In this lecture, historian Gershon Bar-Kochva recounts the story of how Rabbi Akiva's parents met.

In short, his mother, Sarah, was an orphan living in Lod. Her neighbor was a non-Jew who was impressed by her middot. One day, a Roman legion passed through Lod and kidnapped Sarah, planning on making her a slave in Rome. Her neighbor decided to try to save her. He followed her all the way to Rome. Shortly after arriving in Rome, he wandered outside of the city. He came upon a hunter whom he recognized as the son of the emperor. The hunter attempted to kill a lion, but the lion attacked him. The man grabbed a stick and beat the lion, until it turned and ran away. The prince was badly injured, and so the man did for him what he could and then carried him back to the city. The royal doctors managed to save his life. Grateful, the emperor asked the man what he could do for him. The man requested he let Sarah return with him to Judea. The emperor agreed. Upon returning, the man, still impressed by Sarah's middot and faith, decided to convert. He changed his name to Yosef and studied for five years. After that, he married Sarah. Shortly after she became pregnant, Yosef passed away. Sarah decided to move to Yerushalayim, where she became a cook in Kalba Savua's household. While there, her son Akiva was born, and he grew up and became a shepherd in the household (and the rest is history...).

I had never heard this story before. Does anyone know where this appears?

Edit: As stated in this question, the story was slightly popularized through its appearance in the book Nachalat Avot by Rabbi Mashash. He stated it he found it in a book called "Ruach Chen", which is not the more well-known commentary on Moreh Nevuchim. I have not yet managed to identify the book. Any information on the book or other sources that mention the story would be greatly appreciated.

  • 6
    Well, at least one part of the story (that Yosef passed away before R. Akiva was born) is demonstrably false, since Semachot 9:3 reports that when he passed away, "everyone else bared their shoulder [in mourning], but [R. Akiva] did not."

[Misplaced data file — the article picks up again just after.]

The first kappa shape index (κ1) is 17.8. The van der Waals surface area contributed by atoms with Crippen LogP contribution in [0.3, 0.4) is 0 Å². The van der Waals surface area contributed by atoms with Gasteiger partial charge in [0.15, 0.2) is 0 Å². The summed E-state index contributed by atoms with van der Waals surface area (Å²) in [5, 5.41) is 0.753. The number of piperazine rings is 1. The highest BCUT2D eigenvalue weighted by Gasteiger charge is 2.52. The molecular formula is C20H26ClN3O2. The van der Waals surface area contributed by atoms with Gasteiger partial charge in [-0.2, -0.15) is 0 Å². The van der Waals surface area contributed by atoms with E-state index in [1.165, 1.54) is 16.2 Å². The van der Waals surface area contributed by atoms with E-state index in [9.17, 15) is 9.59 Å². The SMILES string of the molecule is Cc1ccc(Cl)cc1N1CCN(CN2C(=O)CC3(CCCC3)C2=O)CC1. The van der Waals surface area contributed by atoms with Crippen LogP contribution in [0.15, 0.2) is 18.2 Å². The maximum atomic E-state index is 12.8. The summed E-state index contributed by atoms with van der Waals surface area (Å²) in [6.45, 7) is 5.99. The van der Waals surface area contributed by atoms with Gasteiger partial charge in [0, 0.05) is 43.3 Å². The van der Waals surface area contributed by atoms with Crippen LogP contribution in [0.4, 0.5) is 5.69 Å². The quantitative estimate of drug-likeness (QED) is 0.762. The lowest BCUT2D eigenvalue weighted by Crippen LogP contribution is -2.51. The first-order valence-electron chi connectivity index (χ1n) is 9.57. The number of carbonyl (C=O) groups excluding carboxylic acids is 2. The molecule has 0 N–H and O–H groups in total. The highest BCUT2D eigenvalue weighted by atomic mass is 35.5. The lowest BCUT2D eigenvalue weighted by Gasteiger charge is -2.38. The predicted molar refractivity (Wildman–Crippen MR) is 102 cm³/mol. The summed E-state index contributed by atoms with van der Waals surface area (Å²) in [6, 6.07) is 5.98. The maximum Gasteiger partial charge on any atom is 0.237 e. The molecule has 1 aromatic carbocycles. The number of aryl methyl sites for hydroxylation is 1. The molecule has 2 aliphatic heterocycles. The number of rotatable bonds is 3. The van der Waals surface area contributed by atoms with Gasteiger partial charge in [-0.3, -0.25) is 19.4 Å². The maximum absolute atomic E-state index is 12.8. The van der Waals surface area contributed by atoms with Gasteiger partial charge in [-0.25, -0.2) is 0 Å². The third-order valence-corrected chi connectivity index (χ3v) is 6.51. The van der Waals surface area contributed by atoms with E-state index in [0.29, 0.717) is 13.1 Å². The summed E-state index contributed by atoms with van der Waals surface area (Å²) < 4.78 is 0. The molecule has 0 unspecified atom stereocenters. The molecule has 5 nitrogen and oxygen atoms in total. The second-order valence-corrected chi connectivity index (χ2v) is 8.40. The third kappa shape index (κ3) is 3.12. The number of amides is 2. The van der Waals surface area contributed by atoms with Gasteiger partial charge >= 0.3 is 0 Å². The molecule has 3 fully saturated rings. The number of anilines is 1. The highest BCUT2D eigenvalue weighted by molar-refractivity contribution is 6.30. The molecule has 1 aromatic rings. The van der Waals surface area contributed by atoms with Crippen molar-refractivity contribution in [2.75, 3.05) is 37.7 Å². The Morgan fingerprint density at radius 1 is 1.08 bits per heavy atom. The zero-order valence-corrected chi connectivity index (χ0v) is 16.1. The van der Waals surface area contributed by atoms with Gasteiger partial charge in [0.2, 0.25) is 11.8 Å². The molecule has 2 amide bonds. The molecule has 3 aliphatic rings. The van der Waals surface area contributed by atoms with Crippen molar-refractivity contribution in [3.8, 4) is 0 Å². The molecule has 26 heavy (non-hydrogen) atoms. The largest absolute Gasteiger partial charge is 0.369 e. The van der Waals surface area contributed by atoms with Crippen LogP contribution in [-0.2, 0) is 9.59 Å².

– Meir
    Commented Aug 22, 2021 at 22:03
  • 3
    Sounds like a medieval Jewish fairy tale.
    – pcoz
    Commented Aug 22, 2021 at 22:56
  • It's possible that Rav Akiva's mother was a cook for Kalba Savua but he didn't always work there. In one of the only stories (the only?) about Rav Akiva before he learned he was working for Horkenus not Kalba Savua. According to the Marcus Lehman book about Rav Akiva (which he strived for accuracy when writing) Rav Akiva had only recently started working for Kalba Savau when he met Rachel
    – Schmerel
    Commented Sep 23, 2021 at 15:49
  • Seems like this historian doesn't strive for very accurate information
    – ezra
    Commented Jan 22, 2022 at 1:42
  • @ezra that, or he's aware of a source that most people aren't aware of...
    – Harel13
    Commented Jan 22, 2022 at 16:36

1 Answer 1


One part of the story that could be corroborated, is the fact that R' Akiva came from a convert (although it may not of been his father, possibly a grandfather). In Sanhedrin 96b it says that the grandchildren of Sisra learned Torah in Yerushalaim. Rav Nissim Gaon in Brachos 27b says this was R' Akiva (it seems he had this language in his Gemara)

נוקי לר' עקיבא לית ליה זכות אבות. איתה בסנהדרין בפרק כל ישראל יש להן חלק (דף צו) מבני בניו של סיסרא למדו תורה בירושלים ומאן אינון ר' עקיבא ואיתה נמי בפ' הניזקין דמסכת גיטין (דף נז):

  • This is one of the famous parts of his story. Not what I'm looking for, though.
    – Harel13
    Commented Aug 23, 2021 at 3:16
  • Thanks anyway. (15 char)
    – Harel13
    Commented Aug 23, 2021 at 3:35

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